Guest Blogging for the IIA
The guiding principle of these guidelines is the IIA’s mantra:
Does it connect, promote and inform?
Read the following guidelines. Then read your content and try to imagine you were an IIA member or an IIA Blog reader reading it who knows nothing about your company. Is it clear? Is it concise? Does it serve a purpose (informational, awareness raising, useful tips etc.)
- No sales pitches: The Irish Internet Association is a non-profit member-driven and member-focussed organisation. We want our members to connect with each other, we do want our members to promote themselves but we also want our members to be kept informed. They don’t want to be informed about your great new service: they can read about it on your website. But they would love to know about the process of rolling out that service or tell them about the trends you recognised that made you decide to develop that service. Tell them about hiccups or successes while you were reaching the point you are at now. Talk to our Membership Manager about your idea. email@example.com
- No name-calling: There is libel legislation in this country and the IIA would prefer not to get up close and personal with it. If you are in any doubt highlight this with the Membership Manager who will pass it by our legal experts. By all means you may praise a company who delivered on-time and in-budget but do please refer to point 1 above.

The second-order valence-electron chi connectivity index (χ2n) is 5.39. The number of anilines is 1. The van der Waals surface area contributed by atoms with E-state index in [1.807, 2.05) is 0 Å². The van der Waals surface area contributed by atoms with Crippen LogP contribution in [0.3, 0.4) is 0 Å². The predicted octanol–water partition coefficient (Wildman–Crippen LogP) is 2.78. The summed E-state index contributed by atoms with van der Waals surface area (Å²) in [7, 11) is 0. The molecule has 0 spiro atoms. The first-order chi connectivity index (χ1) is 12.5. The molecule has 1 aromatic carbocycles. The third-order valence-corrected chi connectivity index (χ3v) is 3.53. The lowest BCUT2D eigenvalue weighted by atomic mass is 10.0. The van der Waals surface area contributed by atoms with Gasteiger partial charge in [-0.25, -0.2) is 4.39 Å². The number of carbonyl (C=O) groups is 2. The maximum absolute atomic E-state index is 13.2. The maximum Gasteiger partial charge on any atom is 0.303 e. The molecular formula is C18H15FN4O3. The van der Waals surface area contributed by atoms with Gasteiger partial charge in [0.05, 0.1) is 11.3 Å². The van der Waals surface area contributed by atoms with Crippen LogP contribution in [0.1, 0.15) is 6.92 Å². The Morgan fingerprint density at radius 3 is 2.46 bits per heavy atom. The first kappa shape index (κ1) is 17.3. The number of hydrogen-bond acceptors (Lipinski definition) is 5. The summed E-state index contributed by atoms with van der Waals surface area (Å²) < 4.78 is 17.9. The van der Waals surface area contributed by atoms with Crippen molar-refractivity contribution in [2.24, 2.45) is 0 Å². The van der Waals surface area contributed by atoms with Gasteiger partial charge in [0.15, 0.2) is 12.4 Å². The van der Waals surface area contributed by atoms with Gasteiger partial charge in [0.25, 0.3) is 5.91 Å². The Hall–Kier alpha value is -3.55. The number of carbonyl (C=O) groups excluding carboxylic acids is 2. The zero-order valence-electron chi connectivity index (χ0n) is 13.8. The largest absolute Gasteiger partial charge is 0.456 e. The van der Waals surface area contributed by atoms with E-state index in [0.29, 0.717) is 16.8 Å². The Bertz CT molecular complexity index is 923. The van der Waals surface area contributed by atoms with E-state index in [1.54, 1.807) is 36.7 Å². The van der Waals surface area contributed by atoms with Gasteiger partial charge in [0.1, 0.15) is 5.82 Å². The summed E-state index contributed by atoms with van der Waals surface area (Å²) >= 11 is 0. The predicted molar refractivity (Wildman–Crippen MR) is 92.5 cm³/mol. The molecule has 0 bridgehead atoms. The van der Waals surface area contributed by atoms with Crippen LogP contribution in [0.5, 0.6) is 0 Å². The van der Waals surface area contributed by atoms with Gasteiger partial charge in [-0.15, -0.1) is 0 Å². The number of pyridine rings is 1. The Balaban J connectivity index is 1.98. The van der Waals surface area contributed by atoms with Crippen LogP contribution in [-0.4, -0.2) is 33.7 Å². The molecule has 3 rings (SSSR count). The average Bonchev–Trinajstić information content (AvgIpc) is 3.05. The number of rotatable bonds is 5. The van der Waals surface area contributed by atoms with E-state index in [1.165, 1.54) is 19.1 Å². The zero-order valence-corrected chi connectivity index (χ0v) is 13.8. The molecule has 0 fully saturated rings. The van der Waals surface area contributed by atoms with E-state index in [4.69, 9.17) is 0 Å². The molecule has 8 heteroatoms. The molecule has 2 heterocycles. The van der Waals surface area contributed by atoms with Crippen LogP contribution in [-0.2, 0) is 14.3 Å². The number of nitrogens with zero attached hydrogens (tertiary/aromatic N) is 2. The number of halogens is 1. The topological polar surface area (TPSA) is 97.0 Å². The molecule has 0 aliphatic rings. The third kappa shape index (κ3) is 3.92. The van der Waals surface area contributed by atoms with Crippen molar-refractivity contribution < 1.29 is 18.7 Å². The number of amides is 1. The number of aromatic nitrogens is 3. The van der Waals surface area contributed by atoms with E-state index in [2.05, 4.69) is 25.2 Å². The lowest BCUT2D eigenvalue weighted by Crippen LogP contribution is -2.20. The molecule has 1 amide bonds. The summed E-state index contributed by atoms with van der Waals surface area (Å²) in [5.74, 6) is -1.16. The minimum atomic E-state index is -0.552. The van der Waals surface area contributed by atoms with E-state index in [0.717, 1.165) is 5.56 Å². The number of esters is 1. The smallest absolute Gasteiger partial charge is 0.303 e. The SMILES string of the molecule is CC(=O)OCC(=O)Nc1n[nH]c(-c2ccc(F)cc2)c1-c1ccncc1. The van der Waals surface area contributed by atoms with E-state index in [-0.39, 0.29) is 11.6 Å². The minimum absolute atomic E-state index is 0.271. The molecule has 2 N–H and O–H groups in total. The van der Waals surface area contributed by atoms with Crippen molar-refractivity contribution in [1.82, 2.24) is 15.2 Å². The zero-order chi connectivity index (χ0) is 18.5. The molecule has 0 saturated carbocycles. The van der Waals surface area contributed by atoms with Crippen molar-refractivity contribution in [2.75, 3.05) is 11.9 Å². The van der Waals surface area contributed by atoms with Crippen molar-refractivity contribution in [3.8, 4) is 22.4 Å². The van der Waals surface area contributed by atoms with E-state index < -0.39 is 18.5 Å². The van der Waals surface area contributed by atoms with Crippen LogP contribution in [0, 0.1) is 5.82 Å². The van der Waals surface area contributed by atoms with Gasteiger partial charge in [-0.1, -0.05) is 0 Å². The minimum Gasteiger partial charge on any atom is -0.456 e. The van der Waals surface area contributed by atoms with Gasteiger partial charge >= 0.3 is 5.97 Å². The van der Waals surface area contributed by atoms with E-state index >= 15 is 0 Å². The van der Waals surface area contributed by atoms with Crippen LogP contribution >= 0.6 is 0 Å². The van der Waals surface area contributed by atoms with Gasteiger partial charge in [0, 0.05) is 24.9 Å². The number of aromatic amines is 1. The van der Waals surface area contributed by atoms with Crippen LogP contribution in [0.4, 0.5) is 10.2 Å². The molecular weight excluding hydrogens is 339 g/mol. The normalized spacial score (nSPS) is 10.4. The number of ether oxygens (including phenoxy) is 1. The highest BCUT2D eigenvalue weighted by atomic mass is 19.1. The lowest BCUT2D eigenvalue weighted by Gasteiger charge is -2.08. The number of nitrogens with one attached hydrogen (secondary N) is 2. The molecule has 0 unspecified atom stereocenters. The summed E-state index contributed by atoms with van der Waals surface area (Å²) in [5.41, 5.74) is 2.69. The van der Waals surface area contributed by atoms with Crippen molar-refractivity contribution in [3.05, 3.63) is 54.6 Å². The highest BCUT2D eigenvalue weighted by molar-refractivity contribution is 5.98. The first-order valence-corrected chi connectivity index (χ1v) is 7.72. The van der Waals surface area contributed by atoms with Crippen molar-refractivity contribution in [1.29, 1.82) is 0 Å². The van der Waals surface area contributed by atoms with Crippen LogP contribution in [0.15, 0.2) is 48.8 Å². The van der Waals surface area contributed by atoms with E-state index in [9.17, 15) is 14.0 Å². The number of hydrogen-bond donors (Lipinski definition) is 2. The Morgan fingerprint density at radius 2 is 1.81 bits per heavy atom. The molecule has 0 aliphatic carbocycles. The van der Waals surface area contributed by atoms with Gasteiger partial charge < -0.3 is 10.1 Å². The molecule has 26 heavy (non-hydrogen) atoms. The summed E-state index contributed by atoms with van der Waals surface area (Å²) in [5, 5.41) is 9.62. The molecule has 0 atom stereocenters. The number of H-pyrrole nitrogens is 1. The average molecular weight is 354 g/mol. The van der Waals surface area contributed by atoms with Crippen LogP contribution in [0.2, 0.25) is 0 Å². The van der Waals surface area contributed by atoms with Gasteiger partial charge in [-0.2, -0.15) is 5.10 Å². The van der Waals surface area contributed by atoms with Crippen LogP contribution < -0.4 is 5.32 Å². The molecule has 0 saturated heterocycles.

- No copying: There’s a reason why your teacher in first class took you to task on copying your classmate’s homework. It’s called plagiarism. By all means quote but make sure you reference the quote and link to the source. However you may submit a post previously published on your own blog: this will be made clear at the beginning of the post.
- Be clear: explain all abbreviations and if possible add a link to an online definition if you are discussing a nascent phenomenon. (See how I did that?)
- Format: Please make your submission as a Text file (*.txt) . Not a Word file. Hyperlinks and formatting can be included by using either HTML tags (preferable by far!) or including an asterisk at either end of the section to be formatted followed by the type of formatting.
I never understood why *agoraphobic* (http://en.wikipedia.org/wiki/Agoraphobic) was derived from the Greek for fear of the marketplace until I went the *CES (Consumer Electronics) show* (http://www.cesweb.org) in Vegas last year.
- Please send any images and logos ensuring they are within 145 * 145 pixels and below 5MBs.
- Submissions and all supporting media should be sent to firstname.lastname@example.org
- Guest blog posts will be highlighted in the subsequent Digital Digest